• Leigh

      It is important to realize that the NDP isn’t a provincial party since it’s just the political arm of the big public sector unions with a head office in Toronto. We really should feel some pity for Notley since she is just a puppet of this big union, such as Stalin referred to as a “useful idiot”.

      Recall that the night she was elected that three guys flew out from the Toronto head office and took over as “chiefs of staff”? They are the ones really in charge. My guess is that Bill 6 is the thin edge of the wedge to force all farms to become unionized.

      • Harold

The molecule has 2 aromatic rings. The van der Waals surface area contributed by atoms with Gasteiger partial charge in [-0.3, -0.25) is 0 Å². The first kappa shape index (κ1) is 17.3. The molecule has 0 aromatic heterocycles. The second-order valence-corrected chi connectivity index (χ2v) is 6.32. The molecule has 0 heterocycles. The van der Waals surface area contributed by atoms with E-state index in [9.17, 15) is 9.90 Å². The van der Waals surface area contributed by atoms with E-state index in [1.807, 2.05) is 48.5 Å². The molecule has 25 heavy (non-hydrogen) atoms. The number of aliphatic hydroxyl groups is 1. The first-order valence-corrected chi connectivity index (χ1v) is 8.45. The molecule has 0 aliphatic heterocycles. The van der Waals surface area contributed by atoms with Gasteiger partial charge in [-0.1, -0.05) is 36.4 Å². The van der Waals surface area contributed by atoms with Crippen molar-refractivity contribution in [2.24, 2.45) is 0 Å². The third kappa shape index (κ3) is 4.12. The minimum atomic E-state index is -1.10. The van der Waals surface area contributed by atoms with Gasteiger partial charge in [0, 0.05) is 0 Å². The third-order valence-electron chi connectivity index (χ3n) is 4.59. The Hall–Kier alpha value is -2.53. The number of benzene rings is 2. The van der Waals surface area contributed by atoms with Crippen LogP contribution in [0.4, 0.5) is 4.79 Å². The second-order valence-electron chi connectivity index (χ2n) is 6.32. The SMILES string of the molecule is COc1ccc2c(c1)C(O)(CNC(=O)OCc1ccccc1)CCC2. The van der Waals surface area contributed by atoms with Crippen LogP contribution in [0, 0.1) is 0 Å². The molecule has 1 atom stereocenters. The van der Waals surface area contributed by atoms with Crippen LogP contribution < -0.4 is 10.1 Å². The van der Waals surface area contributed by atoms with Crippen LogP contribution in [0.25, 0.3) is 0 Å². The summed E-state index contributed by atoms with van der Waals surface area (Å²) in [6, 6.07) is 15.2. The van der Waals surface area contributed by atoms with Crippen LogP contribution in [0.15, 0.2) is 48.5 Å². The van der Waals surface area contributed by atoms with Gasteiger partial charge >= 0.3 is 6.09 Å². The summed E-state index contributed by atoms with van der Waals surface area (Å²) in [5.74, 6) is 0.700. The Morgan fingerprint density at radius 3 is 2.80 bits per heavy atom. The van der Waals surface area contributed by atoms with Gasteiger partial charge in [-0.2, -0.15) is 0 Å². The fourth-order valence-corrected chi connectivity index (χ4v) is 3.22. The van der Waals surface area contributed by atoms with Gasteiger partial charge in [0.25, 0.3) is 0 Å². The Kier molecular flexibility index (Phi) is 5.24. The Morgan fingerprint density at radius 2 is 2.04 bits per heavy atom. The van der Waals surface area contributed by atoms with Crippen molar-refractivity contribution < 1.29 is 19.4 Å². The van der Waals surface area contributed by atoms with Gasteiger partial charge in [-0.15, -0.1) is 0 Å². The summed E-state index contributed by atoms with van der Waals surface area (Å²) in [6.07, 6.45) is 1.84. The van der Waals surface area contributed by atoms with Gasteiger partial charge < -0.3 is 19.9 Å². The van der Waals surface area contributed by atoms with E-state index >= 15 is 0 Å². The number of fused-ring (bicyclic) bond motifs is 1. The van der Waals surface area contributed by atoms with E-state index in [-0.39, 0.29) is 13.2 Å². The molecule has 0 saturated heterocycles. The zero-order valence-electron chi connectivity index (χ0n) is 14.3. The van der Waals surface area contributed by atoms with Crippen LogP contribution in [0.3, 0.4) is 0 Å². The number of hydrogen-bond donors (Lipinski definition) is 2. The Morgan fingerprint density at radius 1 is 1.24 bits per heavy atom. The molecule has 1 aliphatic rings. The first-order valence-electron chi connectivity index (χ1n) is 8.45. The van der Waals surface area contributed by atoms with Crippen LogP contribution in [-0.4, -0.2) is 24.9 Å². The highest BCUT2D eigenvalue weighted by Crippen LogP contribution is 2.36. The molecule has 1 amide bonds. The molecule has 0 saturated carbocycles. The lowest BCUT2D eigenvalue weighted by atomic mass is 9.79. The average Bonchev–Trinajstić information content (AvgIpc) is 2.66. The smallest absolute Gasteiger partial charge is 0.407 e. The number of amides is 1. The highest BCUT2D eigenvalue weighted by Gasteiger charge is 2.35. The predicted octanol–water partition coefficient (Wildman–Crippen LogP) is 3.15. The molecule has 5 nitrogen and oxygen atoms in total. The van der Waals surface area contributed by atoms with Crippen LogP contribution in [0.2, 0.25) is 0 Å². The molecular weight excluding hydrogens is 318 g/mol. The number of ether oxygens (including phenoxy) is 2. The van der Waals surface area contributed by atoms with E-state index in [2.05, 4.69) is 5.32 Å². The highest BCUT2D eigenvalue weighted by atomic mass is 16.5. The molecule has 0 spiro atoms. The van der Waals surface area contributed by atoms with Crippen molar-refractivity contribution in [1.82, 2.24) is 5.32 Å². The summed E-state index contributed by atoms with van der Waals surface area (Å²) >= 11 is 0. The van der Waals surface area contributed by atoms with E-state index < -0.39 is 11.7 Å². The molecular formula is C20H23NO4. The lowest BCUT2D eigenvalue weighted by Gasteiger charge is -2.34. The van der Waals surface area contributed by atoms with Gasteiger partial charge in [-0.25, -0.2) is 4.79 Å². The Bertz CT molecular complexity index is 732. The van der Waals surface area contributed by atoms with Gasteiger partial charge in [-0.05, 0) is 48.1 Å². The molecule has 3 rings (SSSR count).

The parable of common sense is true but it didn’t lead far enough. In this matter, it was not a Jesus Christ creating the parable. It was a NDP party. Their deceptive method is the same as the parable in that they cause the concern, which is intended to invoke emotion, and then they have the legislative solution.(1-2-3) The New/DP common sense emerges, but only to those who agree to their fantasy/parable. The common sense truly lies with the land owner of which whom were never consulted. By the very nature of the amendments we see that their Parable was flawed. Nonetheless, the common sense of the farmers is measured by the sum of their thoughts and not the sum of the NDP nor any one else. The common sense of a Mechanic and the common sense of a House Wife in no way cancel each other as being meaningless. In loud clothing, Professor Barnetson’s arrives with statements are indefensible, ridicules, and unbecoming of a professor. Those Farmers were standing up to their constitutional rights and the fundamentals of law, which is only out of proportion to those as Mr.Barnetson. On cue, In enters the wild rose to save us. He and Notley have sworn their allegiance to the Queen, and not us, so why is it we think passing our issues over to them can help. He will fight, but in the end he will be just as powerless as you or I, and we will applaud. If we all stand we will in fact create the laws and abolish them. If we give it to government they will, as displayed; create laws in our stead. On a side note, WCB was created solely to prevent employers from being sued and loosing their business. it is not a safety organization. So why is it included in the “labour bill” and forced upon an employer who may wish to take full responsibility for his actions? Will the bill allow the NDP to demonstrate that have created “new” farm Jobs out of nowhere. (where they already existed) New taxes? New revenue? You decide. Honesty makes sense to all, where dishonesty does not. If a law is not meaningful to all; then it is no law.[maxim] To have hope, is to put your outcome into the hands of others and not yourself. If not You….then whom? if not now…….when?